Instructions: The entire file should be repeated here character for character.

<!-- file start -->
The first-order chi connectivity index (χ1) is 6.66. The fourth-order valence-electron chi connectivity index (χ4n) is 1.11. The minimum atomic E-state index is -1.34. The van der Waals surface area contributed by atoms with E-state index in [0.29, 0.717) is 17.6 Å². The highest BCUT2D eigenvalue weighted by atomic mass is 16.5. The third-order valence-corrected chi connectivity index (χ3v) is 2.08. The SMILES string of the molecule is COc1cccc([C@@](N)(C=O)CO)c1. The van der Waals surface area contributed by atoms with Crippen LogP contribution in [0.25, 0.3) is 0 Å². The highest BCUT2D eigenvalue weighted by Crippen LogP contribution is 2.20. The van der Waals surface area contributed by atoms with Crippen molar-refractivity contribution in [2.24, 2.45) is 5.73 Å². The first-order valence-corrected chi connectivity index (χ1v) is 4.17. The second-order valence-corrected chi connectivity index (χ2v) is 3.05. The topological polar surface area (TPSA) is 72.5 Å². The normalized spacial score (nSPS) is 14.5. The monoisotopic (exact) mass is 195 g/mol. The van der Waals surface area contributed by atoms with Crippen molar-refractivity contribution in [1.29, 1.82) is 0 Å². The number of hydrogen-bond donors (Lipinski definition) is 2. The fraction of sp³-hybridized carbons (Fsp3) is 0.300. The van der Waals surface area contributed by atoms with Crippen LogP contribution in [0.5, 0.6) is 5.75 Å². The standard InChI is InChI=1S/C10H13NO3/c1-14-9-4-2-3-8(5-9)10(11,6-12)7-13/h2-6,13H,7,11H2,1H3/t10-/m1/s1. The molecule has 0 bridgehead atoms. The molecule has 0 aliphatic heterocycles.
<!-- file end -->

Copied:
The first-order chi connectivity index (χ1) is 6.66. The fourth-order valence-electron chi connectivity index (χ4n) is 1.11. The minimum atomic E-state index is -1.34. The van der Waals surface area contributed by atoms with E-state index in [0.29, 0.717) is 17.6 Å². The highest BCUT2D eigenvalue weighted by atomic mass is 16.5. The third-order valence-corrected chi connectivity index (χ3v) is 2.08. The SMILES string of the molecule is COc1cccc([C@@](N)(C=O)CO)c1. The van der Waals surface area contributed by atoms with Crippen LogP contribution in [0.25, 0.3) is 0 Å². The highest BCUT2D eigenvalue weighted by Crippen LogP contribution is 2.20. The van der Waals surface area contributed by atoms with Crippen molar-refractivity contribution in [2.24, 2.45) is 5.73 Å². The first-order valence-corrected chi connectivity index (χ1v) is 4.17. The second-order valence-corrected chi connectivity index (χ2v) is 3.05. The topological polar surface area (TPSA) is 72.5 Å². The normalized spacial score (nSPS) is 14.5. The monoisotopic (exact) mass is 195 g/mol. The van der Waals surface area contributed by atoms with Crippen molar-refractivity contribution in [1.29, 1.82) is 0 Å². The number of hydrogen-bond donors (Lipinski definition) is 2. The fraction of sp³-hybridized carbons (Fsp3) is 0.300. The van der Waals surface area contributed by atoms with Crippen LogP contribution in [0.5, 0.6) is 5.75 Å². The standard InChI is InChI=1S/C10H13NO3/c1-14-9-4-2-3-8(5-9)10(11,6-12)7-13/h2-6,13H,7,11H2,1H3/t10-/m1/s1. The molecule has 0 bridgehead atoms. The molecule has 0 aliphatic heterocycles.